No TB Classification: After a thorough review, if test results indicate that the applicant does not have an active or latent tuberculosis infection, they will not be classified as having TB.

Treatment Requirements

For candidates who get a Class A or B notification and have been diagnosed with latent or active tuberculosis:

Class A Active TB: Not eligible until after successfully completing personally observed treatment under a program for tuberculosis control run by a health department. After receiving appropriate treatment, applicants must show the civil surgeon documentation that they are free of active tuberculosis.

Class B1 Active TB: Requires reporting to the local health authorities, as well as following the prescribed treatment plan while continuing to be closely monitored. Must give the civil surgeon the proof of a successful course of therapy.

Class B2 LTBI: Prior to entering the United States, you must get medical supervision and finish the recommended course of treatment for latent tuberculosis infection. Health departments can offer monitoring and treatment support. Evidence of treatment fulfillment needed.

Monitoring and Follow-Up

When treatment is finished or the TB classification changes, the civil surgeon is crucial in ensuring that the applicant’s medical exam records are updated and in keeping track of any necessary TB treatments.

The document needs to be completed with medical records attesting to proper therapy, a negative response to treatment, and confirmation that the patient is clear of active or latent TB. This aids immigration authorities in verifying that, before receiving final permission for an immigrant visa or green card, the applicant has taken care of any TB-related inadmissibility issues.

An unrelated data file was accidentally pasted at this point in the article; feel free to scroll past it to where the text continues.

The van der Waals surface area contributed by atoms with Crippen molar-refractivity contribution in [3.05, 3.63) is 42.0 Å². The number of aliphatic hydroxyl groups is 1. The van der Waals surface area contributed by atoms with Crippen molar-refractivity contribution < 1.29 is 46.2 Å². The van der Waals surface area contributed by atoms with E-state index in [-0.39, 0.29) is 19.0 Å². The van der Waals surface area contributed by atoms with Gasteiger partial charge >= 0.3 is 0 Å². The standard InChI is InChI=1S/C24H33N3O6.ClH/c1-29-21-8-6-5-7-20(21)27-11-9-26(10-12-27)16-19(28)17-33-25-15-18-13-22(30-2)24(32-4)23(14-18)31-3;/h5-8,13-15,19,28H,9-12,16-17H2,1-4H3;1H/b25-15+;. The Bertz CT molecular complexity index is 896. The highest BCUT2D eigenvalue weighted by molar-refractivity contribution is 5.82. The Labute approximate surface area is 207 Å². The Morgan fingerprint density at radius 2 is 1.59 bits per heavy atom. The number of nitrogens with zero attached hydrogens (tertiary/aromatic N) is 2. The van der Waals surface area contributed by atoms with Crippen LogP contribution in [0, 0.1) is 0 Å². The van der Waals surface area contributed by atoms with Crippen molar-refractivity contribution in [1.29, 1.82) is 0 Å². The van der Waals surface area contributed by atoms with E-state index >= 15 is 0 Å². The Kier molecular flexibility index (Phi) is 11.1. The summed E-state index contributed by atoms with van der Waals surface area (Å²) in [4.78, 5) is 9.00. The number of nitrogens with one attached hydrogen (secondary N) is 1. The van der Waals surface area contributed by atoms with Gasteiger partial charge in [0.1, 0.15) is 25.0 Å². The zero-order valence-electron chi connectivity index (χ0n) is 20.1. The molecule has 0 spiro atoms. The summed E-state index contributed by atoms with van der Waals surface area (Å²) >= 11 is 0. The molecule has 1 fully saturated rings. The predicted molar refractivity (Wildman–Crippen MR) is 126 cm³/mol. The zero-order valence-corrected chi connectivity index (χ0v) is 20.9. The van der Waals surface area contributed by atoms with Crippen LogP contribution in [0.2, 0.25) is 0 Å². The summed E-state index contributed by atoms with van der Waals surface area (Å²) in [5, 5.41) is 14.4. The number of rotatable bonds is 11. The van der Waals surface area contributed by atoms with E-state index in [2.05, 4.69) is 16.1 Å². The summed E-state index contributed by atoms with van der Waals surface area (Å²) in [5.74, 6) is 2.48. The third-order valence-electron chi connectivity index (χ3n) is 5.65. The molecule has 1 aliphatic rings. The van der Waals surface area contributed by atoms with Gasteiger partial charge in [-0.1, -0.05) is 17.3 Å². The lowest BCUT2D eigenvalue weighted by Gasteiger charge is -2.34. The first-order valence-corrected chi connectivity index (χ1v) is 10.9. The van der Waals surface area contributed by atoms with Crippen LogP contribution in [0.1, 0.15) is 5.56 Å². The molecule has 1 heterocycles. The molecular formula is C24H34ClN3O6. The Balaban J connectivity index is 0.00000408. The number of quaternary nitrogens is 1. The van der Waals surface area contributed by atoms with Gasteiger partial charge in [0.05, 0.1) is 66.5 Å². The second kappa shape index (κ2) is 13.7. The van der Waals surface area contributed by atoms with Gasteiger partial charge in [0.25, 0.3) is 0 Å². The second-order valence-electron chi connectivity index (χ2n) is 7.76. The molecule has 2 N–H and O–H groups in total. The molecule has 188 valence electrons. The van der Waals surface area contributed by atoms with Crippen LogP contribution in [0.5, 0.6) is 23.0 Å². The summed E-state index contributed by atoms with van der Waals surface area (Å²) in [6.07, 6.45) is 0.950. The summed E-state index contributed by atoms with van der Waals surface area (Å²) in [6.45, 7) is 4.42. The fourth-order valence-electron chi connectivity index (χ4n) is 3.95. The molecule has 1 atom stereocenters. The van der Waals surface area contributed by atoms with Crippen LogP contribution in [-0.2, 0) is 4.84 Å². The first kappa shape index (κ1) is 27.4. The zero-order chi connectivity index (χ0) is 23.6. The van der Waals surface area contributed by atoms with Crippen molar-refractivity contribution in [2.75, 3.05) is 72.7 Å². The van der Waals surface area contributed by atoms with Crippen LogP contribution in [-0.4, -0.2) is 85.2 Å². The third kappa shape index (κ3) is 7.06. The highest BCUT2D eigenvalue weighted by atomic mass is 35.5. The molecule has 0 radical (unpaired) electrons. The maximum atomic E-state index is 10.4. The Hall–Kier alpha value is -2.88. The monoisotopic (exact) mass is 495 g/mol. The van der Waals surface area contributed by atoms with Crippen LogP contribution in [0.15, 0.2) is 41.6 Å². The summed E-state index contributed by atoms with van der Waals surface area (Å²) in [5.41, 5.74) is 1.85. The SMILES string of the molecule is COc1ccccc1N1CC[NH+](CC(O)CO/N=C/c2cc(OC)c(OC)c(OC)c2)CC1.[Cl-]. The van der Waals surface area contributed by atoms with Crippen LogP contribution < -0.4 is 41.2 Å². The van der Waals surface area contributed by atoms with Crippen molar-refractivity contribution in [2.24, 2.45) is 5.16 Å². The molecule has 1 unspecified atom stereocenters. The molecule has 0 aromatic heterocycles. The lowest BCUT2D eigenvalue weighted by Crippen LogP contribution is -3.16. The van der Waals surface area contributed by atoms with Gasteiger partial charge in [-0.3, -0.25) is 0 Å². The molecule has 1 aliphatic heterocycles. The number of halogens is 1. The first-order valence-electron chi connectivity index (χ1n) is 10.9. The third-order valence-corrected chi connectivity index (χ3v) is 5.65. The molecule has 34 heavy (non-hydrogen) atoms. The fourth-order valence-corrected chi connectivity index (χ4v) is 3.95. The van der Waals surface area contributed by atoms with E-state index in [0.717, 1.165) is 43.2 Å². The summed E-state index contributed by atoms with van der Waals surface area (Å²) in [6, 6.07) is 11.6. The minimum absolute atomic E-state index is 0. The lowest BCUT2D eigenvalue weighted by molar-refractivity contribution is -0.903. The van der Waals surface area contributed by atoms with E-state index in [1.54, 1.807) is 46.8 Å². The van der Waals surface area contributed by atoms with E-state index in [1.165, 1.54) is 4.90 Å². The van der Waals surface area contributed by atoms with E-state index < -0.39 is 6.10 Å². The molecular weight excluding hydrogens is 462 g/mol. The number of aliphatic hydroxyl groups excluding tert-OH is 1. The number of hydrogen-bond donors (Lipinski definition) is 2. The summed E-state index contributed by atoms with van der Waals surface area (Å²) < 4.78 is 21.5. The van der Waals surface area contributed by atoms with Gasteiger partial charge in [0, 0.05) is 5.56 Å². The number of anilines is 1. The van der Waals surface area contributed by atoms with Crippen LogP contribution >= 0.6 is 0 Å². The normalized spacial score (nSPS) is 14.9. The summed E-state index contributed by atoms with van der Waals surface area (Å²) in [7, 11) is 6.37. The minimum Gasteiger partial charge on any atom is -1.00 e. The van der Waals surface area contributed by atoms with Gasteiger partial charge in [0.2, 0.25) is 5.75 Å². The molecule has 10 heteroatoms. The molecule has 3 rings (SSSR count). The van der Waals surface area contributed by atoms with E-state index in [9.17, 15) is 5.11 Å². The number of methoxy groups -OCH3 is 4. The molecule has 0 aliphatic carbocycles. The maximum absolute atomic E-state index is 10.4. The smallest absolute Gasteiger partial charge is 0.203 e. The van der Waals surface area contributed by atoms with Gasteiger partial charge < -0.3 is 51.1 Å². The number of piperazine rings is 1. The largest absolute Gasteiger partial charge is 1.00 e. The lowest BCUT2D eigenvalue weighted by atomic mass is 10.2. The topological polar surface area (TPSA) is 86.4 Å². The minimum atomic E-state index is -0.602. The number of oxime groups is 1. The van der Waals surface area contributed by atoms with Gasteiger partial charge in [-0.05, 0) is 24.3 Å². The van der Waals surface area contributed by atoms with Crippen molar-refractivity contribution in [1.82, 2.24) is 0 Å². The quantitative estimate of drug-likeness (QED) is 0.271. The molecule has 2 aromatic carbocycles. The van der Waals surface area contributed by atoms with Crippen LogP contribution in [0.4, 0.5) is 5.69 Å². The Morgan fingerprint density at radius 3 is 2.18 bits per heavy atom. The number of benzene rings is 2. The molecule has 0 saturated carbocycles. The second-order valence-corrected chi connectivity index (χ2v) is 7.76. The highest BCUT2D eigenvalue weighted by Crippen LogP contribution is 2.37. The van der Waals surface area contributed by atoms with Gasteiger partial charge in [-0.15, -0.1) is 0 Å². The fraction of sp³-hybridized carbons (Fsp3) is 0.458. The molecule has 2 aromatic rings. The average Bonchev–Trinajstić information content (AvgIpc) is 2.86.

Immigration applicants can be appropriately diagnosed and treated for tuberculosis through the medical exam procedure, despite the fact that an atypical or positive TB test result may seem concerning. Those with tuberculosis (TB) who adhere to the health reporting, treatment, and monitoring requirements can get the care they need and eventually be cleared for U.S. immigration purposes.

In the event that you do receive a Class A or Class B TB notification during your immigration medical exam, having expert legal counsel can also help clarify what to do next. You can apply for any necessary inadmissibility exemptions based on your TB status, update your medical exam results, and seek treatment supervision by following the correct processes, all of which can be guided by an expert attorney.

Sources:
https://www.immigrationexamdoctor.com/blog/how-latent-tuberculosis-and-tb-disease-affect-immigration-medical-exam#:~:text=You%20will%20need%20further%20tests,and%2C%20if%20required%2C%20treatment.
https://www.rch.org.au/immigranthealth/clinical/Tuberculosis_screening/
https://www.health.state.mn.us/diseases/tb/lph/lphclassb.html
https://immi.homeaffairs.gov.au/help-support/meeting-our-requirements/health/threats-to-public-health